Pilbara’s wagyu dream team

Brad ThompsonThe West Australian
Three wise men: Australian wagyu pioneers Peter Hughes, left, and Peter Gilmour, right, look over cattle with Pardoo Station owner Bruce Cheung, centre.
Camera IconThree wise men: Australian wagyu pioneers Peter Hughes, left, and Peter Gilmour, right, look over cattle with Pardoo Station owner Bruce Cheung, centre. Credit: Nathan Dyer.

A Singaporean businessman has enlisted the help of some of the biggest names in the wagyu world as he pursues a dream to transform the Pilbara cattle industry.

The team behind Bruce Cheung includes an 89-year-old legend of Japanese wagyu breeding, an America’s Cup hero-turned-farmer, one of Australia’s most revered cattlemen and a WA meat processor with unprecedented access to the Chinese market.

Mr Cheung gathered them together at Matilda Bay last week for a celebration that included former deputy premier Kim Hames and Water Minister Mia Davies where he outlined plans to invest hundreds of millions of dollars in WA.

The gathering came a month after Mr Cheung hosted about 500 guests for dinner at the Four Seasons Hotel in Shenzhen as part of the East West Forum in China, backed by the Pilbara Regional Council and the Pilbara Development Commission.

And earlier this month, Mr Cheung’s Pardoo Beef Corporation shocked established producers by winning the Australian Wagyu Association’s grand prize for branded beef as a first time exhibitor.

The winning entry came from a breeding program involving bulls from Peter Gilmour’s Irongate Wagyu farm near Albany. Mr Gilmour, a veteran of five America’s Cup campaigns and WA sportsman of the year in 1987, is now president of the Australian Wagyu Association.

Mr Cheung said Mr Gilmour was one of the “three wise Peters” supporting his wagyu production hub on Pardoo Station, which he bought early last year for $13.5 million.

The others are Peter Walsh, the co-owner of the V&V Walsh abattoir near Bunbury, and Peter Hughes, whose family-run business empire includes 140,000 cattle and covers 2.4 million hectares in the Northern Territory, Queensland and NSW.

The other source of advice and expertise is Shogo Takeda, a pioneer in breeding and authority on wagyu genetics from Hokkaido in Japan.

Mr Takeda, Mr Hughes and Mr Gilmour were at Pardoo Station last weekend to inspect the rapidly expanding irrigated cropping operations and the existing herd of mainly Santa Gertrudis and Brahman cattle.

Mr Hughes, who took a punt on wagyu production more than 20 years ago, has a 35,000-strong predominately pure-bred herd on Tierawoomba Station in Queensland where he lives with his wife Jane.

The industry veteran has agreed to sell Pardoo up to 6000 breeders and 6000 calves of F5 (96.9 per cent pure-bred) quality over the next three years.

Mr Cheung said the support from Mr Hughes would bring forward the Pardoo breeding program by more than a decade.

“Peter Hughes was willing to help because I described to him the dream of transforming the beef industry in our neighbourhood,” he said.

“If we started from point zero, normally to accomplish F5 you would need a minimum of 15 years. He has generously cut short the process for us. We will start receiving those animals in less than 12 months.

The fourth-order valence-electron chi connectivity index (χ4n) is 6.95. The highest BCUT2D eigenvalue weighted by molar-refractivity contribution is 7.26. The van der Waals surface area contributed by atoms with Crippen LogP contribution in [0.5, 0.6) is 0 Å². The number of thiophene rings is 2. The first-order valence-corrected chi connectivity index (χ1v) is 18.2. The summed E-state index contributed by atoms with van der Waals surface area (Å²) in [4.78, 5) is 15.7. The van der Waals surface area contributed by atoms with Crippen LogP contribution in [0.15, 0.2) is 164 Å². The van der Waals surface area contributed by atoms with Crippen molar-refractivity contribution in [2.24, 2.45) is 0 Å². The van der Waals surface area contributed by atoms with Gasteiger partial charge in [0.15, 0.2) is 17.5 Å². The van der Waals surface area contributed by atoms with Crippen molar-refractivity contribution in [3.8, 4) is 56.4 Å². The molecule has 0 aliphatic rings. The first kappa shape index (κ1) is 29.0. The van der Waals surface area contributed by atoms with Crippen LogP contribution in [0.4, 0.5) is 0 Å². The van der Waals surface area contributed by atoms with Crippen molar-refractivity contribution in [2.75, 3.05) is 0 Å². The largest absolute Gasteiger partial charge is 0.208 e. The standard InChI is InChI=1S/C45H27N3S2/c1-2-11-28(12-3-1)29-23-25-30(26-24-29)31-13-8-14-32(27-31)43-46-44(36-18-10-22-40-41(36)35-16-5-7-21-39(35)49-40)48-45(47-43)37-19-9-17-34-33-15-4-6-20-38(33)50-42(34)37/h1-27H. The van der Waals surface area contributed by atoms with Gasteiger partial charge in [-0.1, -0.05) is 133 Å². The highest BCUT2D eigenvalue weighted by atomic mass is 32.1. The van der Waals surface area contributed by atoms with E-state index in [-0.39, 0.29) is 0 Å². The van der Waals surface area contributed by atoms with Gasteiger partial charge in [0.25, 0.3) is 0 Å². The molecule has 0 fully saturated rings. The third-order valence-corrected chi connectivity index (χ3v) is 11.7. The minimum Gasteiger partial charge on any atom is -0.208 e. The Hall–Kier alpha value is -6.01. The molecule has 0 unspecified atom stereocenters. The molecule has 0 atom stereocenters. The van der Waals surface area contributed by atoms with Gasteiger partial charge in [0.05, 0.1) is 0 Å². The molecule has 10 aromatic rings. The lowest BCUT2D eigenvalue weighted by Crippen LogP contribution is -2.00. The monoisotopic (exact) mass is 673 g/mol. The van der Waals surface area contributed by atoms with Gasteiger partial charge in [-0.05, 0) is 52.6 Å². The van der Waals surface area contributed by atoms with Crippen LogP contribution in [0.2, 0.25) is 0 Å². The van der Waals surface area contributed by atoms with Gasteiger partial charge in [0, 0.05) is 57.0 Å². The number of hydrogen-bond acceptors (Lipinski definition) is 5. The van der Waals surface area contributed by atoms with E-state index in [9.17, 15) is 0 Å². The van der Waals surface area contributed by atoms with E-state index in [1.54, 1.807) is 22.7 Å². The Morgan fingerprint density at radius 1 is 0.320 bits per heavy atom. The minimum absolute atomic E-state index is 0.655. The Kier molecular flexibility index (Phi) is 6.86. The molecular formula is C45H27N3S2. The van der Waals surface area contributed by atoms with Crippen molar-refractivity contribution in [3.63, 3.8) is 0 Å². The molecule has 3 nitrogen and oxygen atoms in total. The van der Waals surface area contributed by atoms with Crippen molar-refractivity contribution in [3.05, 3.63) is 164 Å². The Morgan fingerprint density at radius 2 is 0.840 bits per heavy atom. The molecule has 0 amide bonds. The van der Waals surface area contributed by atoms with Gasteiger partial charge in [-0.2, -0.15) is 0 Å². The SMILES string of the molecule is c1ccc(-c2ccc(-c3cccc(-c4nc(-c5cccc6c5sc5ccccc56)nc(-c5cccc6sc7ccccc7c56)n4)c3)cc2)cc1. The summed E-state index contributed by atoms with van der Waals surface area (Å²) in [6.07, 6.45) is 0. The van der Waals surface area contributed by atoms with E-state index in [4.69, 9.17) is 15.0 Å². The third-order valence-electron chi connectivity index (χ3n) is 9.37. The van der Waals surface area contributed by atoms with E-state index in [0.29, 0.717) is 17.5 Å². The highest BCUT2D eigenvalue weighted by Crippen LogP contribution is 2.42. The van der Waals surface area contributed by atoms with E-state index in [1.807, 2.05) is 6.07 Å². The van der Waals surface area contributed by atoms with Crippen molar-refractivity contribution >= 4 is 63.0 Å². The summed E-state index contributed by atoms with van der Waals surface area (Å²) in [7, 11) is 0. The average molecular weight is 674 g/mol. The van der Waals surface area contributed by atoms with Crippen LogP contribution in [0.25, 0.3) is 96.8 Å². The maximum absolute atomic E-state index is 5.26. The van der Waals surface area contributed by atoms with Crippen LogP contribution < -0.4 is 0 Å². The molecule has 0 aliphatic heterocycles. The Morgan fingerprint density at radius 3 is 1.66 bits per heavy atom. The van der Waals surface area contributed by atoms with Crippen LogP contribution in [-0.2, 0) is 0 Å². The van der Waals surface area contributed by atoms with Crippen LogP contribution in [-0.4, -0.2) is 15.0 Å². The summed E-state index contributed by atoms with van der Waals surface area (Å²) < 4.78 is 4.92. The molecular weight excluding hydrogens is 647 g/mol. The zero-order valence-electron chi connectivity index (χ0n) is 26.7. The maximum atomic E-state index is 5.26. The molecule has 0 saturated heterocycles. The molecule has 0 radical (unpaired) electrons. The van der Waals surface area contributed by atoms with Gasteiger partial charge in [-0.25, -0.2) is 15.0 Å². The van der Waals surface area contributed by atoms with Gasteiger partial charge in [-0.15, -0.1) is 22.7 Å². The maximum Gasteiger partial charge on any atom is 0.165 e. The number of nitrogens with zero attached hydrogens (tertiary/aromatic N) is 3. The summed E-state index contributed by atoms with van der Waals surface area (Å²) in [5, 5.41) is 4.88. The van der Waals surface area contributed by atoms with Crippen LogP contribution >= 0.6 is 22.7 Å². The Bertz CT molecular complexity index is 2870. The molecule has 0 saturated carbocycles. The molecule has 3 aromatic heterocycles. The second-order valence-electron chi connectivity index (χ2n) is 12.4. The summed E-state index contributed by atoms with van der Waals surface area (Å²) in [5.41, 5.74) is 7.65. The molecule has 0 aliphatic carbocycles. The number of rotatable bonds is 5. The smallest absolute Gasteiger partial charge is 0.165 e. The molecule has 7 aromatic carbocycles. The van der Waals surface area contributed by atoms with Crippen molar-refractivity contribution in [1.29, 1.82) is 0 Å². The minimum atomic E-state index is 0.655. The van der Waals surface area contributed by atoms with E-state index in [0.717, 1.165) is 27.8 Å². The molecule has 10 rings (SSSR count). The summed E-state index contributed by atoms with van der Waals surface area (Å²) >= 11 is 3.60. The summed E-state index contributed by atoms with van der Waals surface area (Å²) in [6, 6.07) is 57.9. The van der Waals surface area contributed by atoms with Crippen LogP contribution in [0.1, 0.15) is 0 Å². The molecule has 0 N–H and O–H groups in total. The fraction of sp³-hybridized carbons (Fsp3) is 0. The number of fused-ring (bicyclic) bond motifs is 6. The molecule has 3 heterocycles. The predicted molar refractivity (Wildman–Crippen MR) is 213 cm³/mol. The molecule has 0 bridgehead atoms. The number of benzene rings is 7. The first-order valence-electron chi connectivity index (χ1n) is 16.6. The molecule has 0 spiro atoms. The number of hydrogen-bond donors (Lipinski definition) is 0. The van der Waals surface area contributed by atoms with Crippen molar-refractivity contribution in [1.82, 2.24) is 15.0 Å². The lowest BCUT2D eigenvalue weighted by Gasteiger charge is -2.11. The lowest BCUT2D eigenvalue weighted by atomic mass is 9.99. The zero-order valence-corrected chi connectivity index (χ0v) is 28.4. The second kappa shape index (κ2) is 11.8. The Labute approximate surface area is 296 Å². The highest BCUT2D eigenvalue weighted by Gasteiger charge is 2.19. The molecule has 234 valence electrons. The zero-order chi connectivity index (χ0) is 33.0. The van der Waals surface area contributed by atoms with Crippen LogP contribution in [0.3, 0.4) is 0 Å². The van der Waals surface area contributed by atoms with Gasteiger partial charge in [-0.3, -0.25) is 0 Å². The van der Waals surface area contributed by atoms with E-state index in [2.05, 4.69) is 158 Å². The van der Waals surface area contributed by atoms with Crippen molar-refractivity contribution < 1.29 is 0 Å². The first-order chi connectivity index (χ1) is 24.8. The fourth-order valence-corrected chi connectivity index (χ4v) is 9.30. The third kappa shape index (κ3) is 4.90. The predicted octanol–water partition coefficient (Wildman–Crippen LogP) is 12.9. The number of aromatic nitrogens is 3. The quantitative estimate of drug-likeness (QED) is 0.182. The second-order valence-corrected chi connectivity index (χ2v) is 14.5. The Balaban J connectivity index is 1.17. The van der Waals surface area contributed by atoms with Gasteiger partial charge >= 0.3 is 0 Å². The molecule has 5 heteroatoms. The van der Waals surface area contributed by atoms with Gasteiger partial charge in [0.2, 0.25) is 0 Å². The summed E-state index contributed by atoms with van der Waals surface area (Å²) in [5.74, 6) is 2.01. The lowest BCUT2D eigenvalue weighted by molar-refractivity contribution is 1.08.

“By the end of 2019, we should have 10,000 to 11,000 pure-bred animals on our station and the others who join with us.”

The Pardoo plan involves using centre-pivot irrigation to grow cattle fodder on a scale not seen before in WA.

“We have built six pivots of 40ha each and they will be fully operational by June 30,” Mr Cheung said. “We have also drilled additional bores that would put us up to 11 pivots and by then we will be close to using all the water allocation we have.

“What this means is roughly we should be able to raise 11,000 weaners per year.

“I hope we can build out and one day the Pilbara can have 80 to 100 pivots. That is our ambition and what that means is the whole community will have been transformed and we will have tripled the value of the beef industry.”

Four nearby stations have agreed to join the wagyu project on a trial basis and a fifth is in negotiations with Pardoo.

Pardoo sits on the coast between Port Hedland and Broome on top of huge water reserves.

Mr Cheung said much of the water found its way into the ocean on the Pardoo coastline and it made sense to put it to use in sustainable agriculture.

“We are not robbing others of their water potential, we are just picking it up at the tail-end and trying to build an industry,” he said.

Mr Cheung also plans to create a southern hub with a feedlot and possibly a feed mill for the cattle as part of an integrated supply chain linking the Pilbara and the South West. He has purchased three farms north of Perth but is eyeing potential sites closer to V&V Walsh, where the cattle will be processed.

Mr Cheung, who is heavily involved in the sale of tobacco and alcohol through the duty- free industry in China, said he intended to self-fund early stages of the project but would welcome partners with ties to the Pilbara or the capacity to add value.

“We probably need to spend the next $25 million to $30 million in acquiring and building the southern hub, acquiring animals and finishing all the pivots under construction,” he said.

“To transform this industry we are not talking about a few million. We are not talking about tens of million. We have to be in the area of over nine digits.”

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